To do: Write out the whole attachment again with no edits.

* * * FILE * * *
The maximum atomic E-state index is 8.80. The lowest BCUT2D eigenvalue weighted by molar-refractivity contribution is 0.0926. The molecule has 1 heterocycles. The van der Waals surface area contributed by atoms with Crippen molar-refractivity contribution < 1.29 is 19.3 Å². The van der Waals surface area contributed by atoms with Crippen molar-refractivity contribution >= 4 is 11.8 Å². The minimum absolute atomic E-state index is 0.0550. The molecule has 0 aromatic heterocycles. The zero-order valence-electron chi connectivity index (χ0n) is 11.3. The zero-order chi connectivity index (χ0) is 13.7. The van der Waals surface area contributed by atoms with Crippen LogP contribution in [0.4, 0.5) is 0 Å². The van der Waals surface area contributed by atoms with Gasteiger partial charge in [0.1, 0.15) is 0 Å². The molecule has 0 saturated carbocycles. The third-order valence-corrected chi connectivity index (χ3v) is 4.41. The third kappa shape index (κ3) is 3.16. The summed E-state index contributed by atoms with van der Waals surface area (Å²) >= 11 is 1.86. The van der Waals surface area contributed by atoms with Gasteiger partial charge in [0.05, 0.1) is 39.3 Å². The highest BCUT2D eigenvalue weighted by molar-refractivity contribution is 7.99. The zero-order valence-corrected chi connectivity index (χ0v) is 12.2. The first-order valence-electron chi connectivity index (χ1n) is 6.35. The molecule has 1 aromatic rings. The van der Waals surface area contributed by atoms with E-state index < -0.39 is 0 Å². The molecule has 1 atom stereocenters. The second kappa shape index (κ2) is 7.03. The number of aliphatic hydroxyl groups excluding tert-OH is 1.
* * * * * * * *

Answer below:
The maximum atomic E-state index is 8.80. The lowest BCUT2D eigenvalue weighted by molar-refractivity contribution is 0.0926. The molecule has 1 heterocycles. The van der Waals surface area contributed by atoms with Crippen molar-refractivity contribution < 1.29 is 19.3 Å². The van der Waals surface area contributed by atoms with Crippen molar-refractivity contribution >= 4 is 11.8 Å². The minimum absolute atomic E-state index is 0.0550. The molecule has 0 aromatic heterocycles. The zero-order valence-electron chi connectivity index (χ0n) is 11.3. The zero-order chi connectivity index (χ0) is 13.7. The van der Waals surface area contributed by atoms with Crippen LogP contribution in [0.4, 0.5) is 0 Å². The van der Waals surface area contributed by atoms with Gasteiger partial charge in [0.1, 0.15) is 0 Å². The molecule has 0 saturated carbocycles. The third-order valence-corrected chi connectivity index (χ3v) is 4.41. The third kappa shape index (κ3) is 3.16. The summed E-state index contributed by atoms with van der Waals surface area (Å²) >= 11 is 1.86. The van der Waals surface area contributed by atoms with Gasteiger partial charge in [0.05, 0.1) is 39.3 Å². The highest BCUT2D eigenvalue weighted by molar-refractivity contribution is 7.99. The zero-order valence-corrected chi connectivity index (χ0v) is 12.2. The first-order valence-electron chi connectivity index (χ1n) is 6.35. The molecule has 1 aromatic rings. The van der Waals surface area contributed by atoms with E-state index < -0.39 is 0 Å². The molecule has 1 atom stereocenters. The second kappa shape index (κ2) is 7.03. The number of aliphatic hydroxyl groups excluding tert-OH is 1.